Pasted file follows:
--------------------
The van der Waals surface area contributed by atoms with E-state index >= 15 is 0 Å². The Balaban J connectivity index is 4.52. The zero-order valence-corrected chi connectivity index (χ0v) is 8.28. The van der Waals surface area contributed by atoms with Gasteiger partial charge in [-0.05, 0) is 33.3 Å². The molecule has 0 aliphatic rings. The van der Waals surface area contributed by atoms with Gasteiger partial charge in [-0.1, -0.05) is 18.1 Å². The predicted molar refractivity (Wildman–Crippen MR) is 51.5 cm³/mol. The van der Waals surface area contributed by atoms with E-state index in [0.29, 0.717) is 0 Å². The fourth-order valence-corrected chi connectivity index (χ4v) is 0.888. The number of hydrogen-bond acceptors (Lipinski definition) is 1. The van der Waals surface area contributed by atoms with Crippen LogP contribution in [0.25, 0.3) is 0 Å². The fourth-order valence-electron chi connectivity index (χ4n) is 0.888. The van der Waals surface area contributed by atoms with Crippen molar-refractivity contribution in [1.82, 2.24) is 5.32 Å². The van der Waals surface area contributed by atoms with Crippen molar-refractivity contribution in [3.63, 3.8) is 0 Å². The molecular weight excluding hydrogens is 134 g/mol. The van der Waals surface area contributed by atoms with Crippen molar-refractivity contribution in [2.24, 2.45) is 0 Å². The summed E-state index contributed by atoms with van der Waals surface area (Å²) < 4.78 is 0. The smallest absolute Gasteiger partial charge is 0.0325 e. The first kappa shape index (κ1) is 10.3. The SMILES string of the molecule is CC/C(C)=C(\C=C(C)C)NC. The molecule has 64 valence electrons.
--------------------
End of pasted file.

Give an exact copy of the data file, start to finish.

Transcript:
The van der Waals surface area contributed by atoms with E-state index >= 15 is 0 Å². The Balaban J connectivity index is 4.52. The zero-order valence-corrected chi connectivity index (χ0v) is 8.28. The van der Waals surface area contributed by atoms with Gasteiger partial charge in [-0.05, 0) is 33.3 Å². The molecule has 0 aliphatic rings. The van der Waals surface area contributed by atoms with Gasteiger partial charge in [-0.1, -0.05) is 18.1 Å². The predicted molar refractivity (Wildman–Crippen MR) is 51.5 cm³/mol. The van der Waals surface area contributed by atoms with E-state index in [0.29, 0.717) is 0 Å². The fourth-order valence-corrected chi connectivity index (χ4v) is 0.888. The number of hydrogen-bond acceptors (Lipinski definition) is 1. The van der Waals surface area contributed by atoms with Crippen LogP contribution in [0.25, 0.3) is 0 Å². The fourth-order valence-electron chi connectivity index (χ4n) is 0.888. The van der Waals surface area contributed by atoms with Crippen molar-refractivity contribution in [1.82, 2.24) is 5.32 Å². The van der Waals surface area contributed by atoms with Crippen molar-refractivity contribution in [3.63, 3.8) is 0 Å². The molecular weight excluding hydrogens is 134 g/mol. The van der Waals surface area contributed by atoms with Crippen molar-refractivity contribution in [2.24, 2.45) is 0 Å². The summed E-state index contributed by atoms with van der Waals surface area (Å²) < 4.78 is 0. The smallest absolute Gasteiger partial charge is 0.0325 e. The first kappa shape index (κ1) is 10.3. The SMILES string of the molecule is CC/C(C)=C(\C=C(C)C)NC. The molecule has 64 valence electrons.